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The lifespan of large companies today is less than 20 years, and experts predict that it will drop to 14 years by 2026. Fledgling brands would do well to take a lesson from established brands that have proven their staying power, like The Orvis Company.
Founded in 1856, Orvis is the oldest mail-order outfitter and longest continually operating fly-fishing business in the United States. Today, the company is thriving, with more than $340 million in annual sales and product lines as diverse as men’s and women’s sportswear, fine gifts and home furnishings, luggage and travel accessories, dog beds and shotguns, and more.
Simon Perkins is director of brand marketing at The Orvis Company, and he knows a thing or two about his company’s target audience. Simon worked as a fly-fishing guide in Montana for 10 years before joining the family business, so he’s racked up thousands of hours in one-on-one time with fly fishing enthusiasts (and he’s a fly-fisherman himself).
I invited Simon to Marketing Smarts to talk about The Orvis Company’s recent rebrand, and I asked him how an outdoor brand that’s been around more than 150 years managed to evolve its business model and thrive in the digital era.
Here are just a few highlights from my conversation with Simon:
Spend as much time as possible getting to know your core customer (14:58): “Before I joined Orvis, I actually worked as a fly-fishing guide out in Montana for 10 years…. It was an amazing opportunity—I mean you’re stuck all day long in a 12-foot-long boat. No one can escape, and you’re with your core customer all day long, listening to them. It was pretty fun coming in with that kind of qualitative insight.”
To build a brand that stands the test of time, you have to move beyond your comfort zone (08:00): “We’ve been around for a long time, and one of the reasons why we’ve been successful for so long is because we really made a science out of this catalog marketing where you can measure and analyze to a pretty amazing degree. You can reduce risk, you can pinpoint customers, you can measure contribution to the square inches of every catalog spread. That’s where our sweet spot was. That’s where our comfort level was…. But things evolve.
“Things have changed. In the past, companies like us used to have more control over the interaction with the customer. You could mail them specific catalogs and you could measure how they reacted to specific pages in specific catalogs. Now…the customer really holds a lot of that control as far as how they choose to engage with brands or with companies, how they choose to decide who they’re going to spend their money with, or who they’re going to spend their emotional time with: Facebook, online, mobile, catalog, retail stores.
“You really, truly have to be omnichannel and…all of the sudden, you have to figure out how one plus one equals three…. Before you could look at these direct response marketing channels. Even when we were just getting into digital—just digital, just catalog, just retail stores, and you could figure out how one plus one equals three and look at them in their own silos. Now we’re really forced to be omnichannel and figure out how we, first-off, create a seamless experience for the customer, but secondly, how we invest in the brand and the reasons why customers really care about us and want to spend time with us, want to spend money with us.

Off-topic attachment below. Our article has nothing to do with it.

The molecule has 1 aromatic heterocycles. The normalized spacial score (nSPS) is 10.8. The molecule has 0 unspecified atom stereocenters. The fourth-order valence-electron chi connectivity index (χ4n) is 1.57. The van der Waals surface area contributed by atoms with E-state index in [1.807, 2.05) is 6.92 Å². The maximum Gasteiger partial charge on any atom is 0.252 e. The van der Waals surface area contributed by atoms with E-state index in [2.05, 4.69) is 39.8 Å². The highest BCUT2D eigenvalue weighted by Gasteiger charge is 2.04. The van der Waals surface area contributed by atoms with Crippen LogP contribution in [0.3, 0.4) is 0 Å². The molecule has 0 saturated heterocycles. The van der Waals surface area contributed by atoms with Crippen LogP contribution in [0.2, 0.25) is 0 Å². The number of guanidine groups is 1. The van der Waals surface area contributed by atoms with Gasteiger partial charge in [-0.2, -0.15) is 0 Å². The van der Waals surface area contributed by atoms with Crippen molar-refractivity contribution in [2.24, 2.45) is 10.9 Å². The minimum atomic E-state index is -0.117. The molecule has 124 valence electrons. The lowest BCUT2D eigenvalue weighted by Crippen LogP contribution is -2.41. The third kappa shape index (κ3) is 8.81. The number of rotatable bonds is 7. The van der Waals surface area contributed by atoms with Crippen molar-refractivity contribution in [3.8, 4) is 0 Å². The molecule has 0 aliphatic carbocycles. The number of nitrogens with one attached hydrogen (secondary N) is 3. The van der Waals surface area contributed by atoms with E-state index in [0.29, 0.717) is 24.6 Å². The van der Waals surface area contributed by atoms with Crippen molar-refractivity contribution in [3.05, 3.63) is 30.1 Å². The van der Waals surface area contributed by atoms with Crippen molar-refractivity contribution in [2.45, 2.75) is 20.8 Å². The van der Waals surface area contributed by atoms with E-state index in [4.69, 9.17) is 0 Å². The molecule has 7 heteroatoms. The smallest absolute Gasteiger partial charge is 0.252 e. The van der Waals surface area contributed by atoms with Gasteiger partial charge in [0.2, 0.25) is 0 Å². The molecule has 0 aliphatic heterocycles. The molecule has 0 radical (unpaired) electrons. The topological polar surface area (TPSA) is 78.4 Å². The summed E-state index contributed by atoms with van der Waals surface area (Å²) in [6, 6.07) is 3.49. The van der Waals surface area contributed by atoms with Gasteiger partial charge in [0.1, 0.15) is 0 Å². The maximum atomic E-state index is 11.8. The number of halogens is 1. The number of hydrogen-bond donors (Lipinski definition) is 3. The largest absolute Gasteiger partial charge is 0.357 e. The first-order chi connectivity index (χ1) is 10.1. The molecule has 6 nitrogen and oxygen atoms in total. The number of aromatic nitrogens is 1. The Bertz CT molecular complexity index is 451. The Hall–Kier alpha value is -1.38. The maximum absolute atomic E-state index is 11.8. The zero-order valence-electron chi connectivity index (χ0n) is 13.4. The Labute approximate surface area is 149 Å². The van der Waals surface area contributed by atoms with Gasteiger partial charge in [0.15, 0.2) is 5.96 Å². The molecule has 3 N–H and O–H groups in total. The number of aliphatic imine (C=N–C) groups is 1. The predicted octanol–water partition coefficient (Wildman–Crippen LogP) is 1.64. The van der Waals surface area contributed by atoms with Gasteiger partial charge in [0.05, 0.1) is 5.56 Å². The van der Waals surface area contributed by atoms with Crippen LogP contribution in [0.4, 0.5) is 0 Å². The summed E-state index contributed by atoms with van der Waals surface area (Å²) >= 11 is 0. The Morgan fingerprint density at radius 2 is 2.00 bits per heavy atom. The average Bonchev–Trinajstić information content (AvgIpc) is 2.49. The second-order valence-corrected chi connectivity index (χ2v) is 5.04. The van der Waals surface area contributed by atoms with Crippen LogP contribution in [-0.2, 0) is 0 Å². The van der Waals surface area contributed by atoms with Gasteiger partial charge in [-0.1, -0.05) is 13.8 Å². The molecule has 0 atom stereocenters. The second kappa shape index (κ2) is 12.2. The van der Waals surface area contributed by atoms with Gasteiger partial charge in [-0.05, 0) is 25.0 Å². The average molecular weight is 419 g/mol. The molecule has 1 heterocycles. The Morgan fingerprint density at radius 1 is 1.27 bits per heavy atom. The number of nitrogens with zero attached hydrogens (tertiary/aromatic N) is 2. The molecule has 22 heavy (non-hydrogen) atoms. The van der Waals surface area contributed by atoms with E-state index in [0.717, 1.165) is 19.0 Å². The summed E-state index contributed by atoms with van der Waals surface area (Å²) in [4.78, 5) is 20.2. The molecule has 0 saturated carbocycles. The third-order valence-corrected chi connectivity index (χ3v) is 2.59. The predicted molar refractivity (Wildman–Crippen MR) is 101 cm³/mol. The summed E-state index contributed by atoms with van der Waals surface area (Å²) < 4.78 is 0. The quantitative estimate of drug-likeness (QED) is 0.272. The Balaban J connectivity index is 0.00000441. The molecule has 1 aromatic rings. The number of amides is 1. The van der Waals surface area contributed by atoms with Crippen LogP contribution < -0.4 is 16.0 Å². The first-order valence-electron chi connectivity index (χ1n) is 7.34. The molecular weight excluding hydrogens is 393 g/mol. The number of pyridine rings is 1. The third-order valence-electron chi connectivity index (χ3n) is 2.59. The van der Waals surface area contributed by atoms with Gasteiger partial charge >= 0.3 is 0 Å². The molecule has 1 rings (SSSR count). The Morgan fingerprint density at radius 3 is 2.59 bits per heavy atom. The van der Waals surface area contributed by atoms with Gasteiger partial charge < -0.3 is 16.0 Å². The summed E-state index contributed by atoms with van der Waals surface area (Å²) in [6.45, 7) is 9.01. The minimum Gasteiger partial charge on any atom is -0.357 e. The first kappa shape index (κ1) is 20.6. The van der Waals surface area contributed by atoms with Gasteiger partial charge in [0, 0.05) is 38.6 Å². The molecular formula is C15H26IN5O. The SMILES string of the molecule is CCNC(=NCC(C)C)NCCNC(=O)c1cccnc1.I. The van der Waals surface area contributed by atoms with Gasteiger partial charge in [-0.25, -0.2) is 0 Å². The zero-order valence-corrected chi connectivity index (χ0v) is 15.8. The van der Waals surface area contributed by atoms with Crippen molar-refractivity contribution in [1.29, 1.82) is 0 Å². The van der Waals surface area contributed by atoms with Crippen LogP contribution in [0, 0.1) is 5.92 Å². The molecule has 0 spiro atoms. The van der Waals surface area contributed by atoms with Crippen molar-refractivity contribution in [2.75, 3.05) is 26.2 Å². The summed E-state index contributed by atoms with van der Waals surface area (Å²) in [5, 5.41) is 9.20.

“Look at that brand marketing, that halo it creates, the longer and more complicated pathways to purchase that customers might take, through different channels, through different categories. Really commit yourself to understanding the customer, understanding what moves them, and then invest in some things that are actually harder to measure. There are more and more creative ways to measure them, which is really exciting, but there is more risk involved.”
To overcome fear and risk about rebranding, let your audience guide you (22:52): “[Rebranding] can be a little intimidating. With that said, what was helpful was really listening to [core customers]. They were the ones that told us to evolve in these new compelling ways, to go after content marketing, to tell our stories, to engage with them in the ways that they were starting to engage with life and people around them. Grassroots social media, telling stories, videos, other types of brand marketing. Stopping and listening to them and really dialing into how they chose to spend their time and money on a daily basis today compared to five years ago helped us to venture forth and get over that fear of offending the customer that had helped us grow into the company we were.”
Simon and I talked about much more, including the research process Orvis used to determine their brand image before the rebrand, and which new audiences they decided to pursue based on their research, so be sure to listen to the entire show, which you can do above, or download the mp3 and listen at your convenience. Of course, you can also subscribe to the Marketing Smarts podcast in iTunes or via RSS and never miss an episode!
Music credit: Noam Weinstein.
This marketing podcast was created and published by MarketingProfs.
Kerry O’Shea Gorgone is director of product strategy, training, at MarketingProfs. She’s also a speaker, writer, attorney, and educator. She hosts and produces the weekly Marketing Smarts podcast. To contact Kerry about being a guest on Marketing Smarts, send her an email. You can also find her on Twitter (@KerryGorgone) and her personal blog.
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